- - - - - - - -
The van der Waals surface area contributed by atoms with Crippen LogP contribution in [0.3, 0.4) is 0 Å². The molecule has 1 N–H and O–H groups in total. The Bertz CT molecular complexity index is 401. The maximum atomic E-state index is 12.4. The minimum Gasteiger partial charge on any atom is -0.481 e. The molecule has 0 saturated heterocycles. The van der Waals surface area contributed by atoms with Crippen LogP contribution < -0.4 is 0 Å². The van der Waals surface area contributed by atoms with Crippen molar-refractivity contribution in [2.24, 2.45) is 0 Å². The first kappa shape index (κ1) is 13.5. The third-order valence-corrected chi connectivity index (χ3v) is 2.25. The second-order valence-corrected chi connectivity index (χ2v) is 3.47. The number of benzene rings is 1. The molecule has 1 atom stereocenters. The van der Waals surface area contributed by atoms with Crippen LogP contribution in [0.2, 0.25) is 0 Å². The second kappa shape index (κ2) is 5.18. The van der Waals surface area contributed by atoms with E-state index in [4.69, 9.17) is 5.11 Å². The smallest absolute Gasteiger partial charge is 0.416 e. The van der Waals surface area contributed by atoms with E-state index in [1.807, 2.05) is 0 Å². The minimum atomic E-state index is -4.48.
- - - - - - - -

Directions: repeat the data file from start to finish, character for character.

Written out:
The van der Waals surface area contributed by atoms with Crippen LogP contribution in [0.3, 0.4) is 0 Å². The molecule has 1 N–H and O–H groups in total. The Bertz CT molecular complexity index is 401. The maximum atomic E-state index is 12.4. The minimum Gasteiger partial charge on any atom is -0.481 e. The molecule has 0 saturated heterocycles. The van der Waals surface area contributed by atoms with Crippen LogP contribution < -0.4 is 0 Å². The van der Waals surface area contributed by atoms with Crippen molar-refractivity contribution in [2.24, 2.45) is 0 Å². The first kappa shape index (κ1) is 13.5. The third-order valence-corrected chi connectivity index (χ3v) is 2.25. The second-order valence-corrected chi connectivity index (χ2v) is 3.47. The number of benzene rings is 1. The molecule has 1 atom stereocenters. The van der Waals surface area contributed by atoms with Crippen LogP contribution in [0.2, 0.25) is 0 Å². The second kappa shape index (κ2) is 5.18. The van der Waals surface area contributed by atoms with E-state index in [4.69, 9.17) is 5.11 Å². The smallest absolute Gasteiger partial charge is 0.416 e. The van der Waals surface area contributed by atoms with E-state index in [1.807, 2.05) is 0 Å². The minimum atomic E-state index is -4.48.